John Banville, the author of fourteen previous novels, has been the recipient of the Man Booker Prize, the James Tait Black Memorial Prize, the Guardian Fiction Award, and a Lannan Literary Award for Fiction. He lives in Dublin.
1. Why has John Banville chosen The Infinities as his title? In what ways is the novel about time and timelessness?
2. Many novels have been written about illness and death in a family. What makes The Infinities’ treatment of this situation so innovative? What truths about family life does the novel uncover?
3. The Infinities takes off from an imaginatively daring premise—not that the Greek gods have returned to intervene in human affairs, but that they never left. How does Banville manage to make this premise believable and enjoyable?
4. Hermes observes: “I listened to the medleyed buzz that summer makes, and thought how tentative these humans are, how they grope and fumble among their motives, hiding their desires, their hopes and trepidations from each other and themselves, perennial children that they are” (pp. 78–79). In what ways is this observation true of the characters in the novel? Is it an accurate assessment of how humans generally behave?
5. What draws the gods to the human world? How do they regard the predicaments of their earthly creations?
6. Death is an agonizing prospect for humans, but for the gods just the opposite is true—they are haunted by their deathlessness. What tensions are created in the novel through these opposing perspectives? What does the novel as a whole seem to say about death?
7. Rex the dog feels that humans “are afraid of something, something that is always there though they pretend it is not. . . . And when they weep, their sobs and lamentations are disproportionate, as though what is supposed to have upset them is just a pretext and their anguish springs really from this other frightful thing that they know and are trying to ignore” (p. 181). What is this frightful thing? Why would Banville choose to view this mystery from Rex’s perspective?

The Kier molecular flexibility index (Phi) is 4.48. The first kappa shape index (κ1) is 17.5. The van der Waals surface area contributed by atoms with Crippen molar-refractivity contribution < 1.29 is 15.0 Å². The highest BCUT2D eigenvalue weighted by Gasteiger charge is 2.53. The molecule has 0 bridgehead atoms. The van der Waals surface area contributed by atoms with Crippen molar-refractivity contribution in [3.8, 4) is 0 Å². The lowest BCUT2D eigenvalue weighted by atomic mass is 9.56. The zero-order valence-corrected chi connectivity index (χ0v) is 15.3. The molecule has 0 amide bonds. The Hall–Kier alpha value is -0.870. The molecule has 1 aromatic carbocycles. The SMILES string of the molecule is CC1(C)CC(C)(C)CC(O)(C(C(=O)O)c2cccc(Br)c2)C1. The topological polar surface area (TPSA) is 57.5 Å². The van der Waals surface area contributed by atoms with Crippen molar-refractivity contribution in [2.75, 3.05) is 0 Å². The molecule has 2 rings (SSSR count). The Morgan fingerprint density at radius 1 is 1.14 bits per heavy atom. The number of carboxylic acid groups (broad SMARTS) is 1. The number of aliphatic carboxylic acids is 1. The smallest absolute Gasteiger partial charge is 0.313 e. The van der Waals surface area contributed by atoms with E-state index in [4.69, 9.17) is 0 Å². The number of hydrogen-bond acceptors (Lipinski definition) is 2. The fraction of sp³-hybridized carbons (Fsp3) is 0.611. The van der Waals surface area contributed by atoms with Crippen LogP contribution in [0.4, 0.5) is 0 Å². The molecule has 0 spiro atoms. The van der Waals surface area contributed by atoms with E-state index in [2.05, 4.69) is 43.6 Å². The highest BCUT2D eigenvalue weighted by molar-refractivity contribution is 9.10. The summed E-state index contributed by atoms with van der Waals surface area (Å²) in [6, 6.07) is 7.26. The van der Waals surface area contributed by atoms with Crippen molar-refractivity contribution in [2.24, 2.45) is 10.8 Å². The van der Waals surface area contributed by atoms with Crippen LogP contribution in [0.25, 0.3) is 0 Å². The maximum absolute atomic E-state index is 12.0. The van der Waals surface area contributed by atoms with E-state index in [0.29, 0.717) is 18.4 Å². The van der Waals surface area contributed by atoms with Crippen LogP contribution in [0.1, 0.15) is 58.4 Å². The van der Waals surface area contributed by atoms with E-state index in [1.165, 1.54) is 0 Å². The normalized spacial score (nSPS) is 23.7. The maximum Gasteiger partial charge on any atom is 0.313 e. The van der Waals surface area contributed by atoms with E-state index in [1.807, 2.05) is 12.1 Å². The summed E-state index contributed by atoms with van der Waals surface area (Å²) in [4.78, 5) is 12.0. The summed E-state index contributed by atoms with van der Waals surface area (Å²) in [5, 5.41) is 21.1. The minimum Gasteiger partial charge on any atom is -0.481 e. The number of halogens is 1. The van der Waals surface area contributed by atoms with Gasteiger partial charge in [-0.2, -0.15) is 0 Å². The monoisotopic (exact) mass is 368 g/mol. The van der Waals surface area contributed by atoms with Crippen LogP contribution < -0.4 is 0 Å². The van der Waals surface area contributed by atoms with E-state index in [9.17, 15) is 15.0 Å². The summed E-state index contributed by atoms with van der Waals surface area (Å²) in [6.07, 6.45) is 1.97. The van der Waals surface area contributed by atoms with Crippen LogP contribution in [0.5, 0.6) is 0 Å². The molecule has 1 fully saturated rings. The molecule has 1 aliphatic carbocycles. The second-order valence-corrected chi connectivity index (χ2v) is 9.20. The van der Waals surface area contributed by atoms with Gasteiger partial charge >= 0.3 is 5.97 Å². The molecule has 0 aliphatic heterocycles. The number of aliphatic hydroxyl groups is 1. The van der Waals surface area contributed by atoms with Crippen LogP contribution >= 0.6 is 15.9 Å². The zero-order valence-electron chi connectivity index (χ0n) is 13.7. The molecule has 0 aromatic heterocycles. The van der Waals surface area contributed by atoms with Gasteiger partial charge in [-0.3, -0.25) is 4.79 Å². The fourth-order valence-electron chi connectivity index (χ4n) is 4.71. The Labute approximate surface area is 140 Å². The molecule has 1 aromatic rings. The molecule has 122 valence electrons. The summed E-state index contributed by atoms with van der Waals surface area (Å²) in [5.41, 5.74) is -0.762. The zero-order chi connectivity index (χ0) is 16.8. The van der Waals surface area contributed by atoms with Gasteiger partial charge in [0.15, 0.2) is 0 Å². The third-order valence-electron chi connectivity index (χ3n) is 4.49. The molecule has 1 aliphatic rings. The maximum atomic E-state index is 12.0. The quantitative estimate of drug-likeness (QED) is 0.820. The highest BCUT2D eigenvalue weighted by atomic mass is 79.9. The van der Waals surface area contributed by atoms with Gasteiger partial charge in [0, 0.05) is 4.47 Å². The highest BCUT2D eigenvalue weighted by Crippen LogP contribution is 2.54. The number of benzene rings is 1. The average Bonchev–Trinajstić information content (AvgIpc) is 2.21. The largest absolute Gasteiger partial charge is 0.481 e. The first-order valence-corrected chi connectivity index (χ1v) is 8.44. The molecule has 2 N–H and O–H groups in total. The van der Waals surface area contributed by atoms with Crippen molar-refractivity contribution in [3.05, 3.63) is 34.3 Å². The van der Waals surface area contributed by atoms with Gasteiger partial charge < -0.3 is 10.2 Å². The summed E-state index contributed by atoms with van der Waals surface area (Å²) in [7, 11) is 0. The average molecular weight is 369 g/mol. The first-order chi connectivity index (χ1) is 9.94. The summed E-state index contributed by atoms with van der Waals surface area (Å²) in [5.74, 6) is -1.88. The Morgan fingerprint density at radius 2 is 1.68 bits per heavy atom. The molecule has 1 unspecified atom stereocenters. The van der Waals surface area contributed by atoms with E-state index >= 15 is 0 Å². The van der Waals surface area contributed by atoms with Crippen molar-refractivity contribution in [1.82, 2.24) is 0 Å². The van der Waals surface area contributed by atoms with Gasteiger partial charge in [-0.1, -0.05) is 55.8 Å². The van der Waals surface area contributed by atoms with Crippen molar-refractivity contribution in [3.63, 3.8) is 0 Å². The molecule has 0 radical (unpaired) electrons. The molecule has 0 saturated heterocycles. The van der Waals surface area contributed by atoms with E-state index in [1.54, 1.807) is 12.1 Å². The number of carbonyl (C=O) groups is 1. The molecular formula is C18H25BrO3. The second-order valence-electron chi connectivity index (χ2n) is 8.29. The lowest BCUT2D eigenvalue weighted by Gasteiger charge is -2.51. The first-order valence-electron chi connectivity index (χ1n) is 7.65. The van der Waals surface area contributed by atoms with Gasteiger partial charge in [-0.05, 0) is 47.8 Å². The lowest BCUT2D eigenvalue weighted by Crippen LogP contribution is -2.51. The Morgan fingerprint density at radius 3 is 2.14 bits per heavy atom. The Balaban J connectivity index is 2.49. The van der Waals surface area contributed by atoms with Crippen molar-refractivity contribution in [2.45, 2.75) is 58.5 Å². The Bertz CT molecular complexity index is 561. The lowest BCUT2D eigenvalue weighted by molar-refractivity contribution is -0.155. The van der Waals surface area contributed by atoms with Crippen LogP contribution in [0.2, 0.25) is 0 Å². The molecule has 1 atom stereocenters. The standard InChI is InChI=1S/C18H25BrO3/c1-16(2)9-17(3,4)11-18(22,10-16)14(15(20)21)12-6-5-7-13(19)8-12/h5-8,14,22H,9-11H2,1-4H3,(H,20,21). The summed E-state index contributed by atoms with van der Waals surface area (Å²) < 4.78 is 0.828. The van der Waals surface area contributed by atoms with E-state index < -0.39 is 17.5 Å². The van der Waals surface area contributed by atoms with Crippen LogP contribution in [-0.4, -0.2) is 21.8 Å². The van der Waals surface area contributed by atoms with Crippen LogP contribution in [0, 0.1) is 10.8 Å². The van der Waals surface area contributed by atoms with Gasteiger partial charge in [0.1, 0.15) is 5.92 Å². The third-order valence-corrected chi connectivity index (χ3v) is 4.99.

8. Do the gods create tensions among the humans gathered at the Godleys’ house or simply manipulate tensions that are already present?
9. The elder Adam ruminates about love and thinks that “to love properly and in earnest one would have to do it anonymously or at least in an undeclared fashion, so as not to seem to ask anything in return, since asking and getting are the antithesis of love” (p. 209). What unacknowledged irony is present in this observation?
10. How does the arrival of Pan, in the form of Benny Grace, complicate the plot of the novel?
11. Near the end of the novel, Hermes observes: “This is the mortal world. It is a world where nothing is lost, where all is accounted for while yet the mystery of things is preserved; a world where they may live, however briefly, however tenuously, in the failing evening of the self, solitary and at the same time together somehow here in this place, dying as they may be and yet fixed forever in a luminous, unending instant” (p. 272). What is it that lifts this passage toward the register of great poetry? How can its apparent contradictions—solitary and together, dying and yet forever fixed, unending and instant—be understood?
12. The Infinities is a mostly comic novel. What are its most humorous scenes? What are some of its more poignant moments?
13. Adam’s scientific work centers around time and the interpenetration of multiple worlds. How does the novel itself explore the idea of time and the overlapping of different realities?
14. Why does Banville choose to end The Infinities with Hermes intimating to Adam that his wife Helen is “with child”? In what ways is this a satisfying and fitting ending to the novel?
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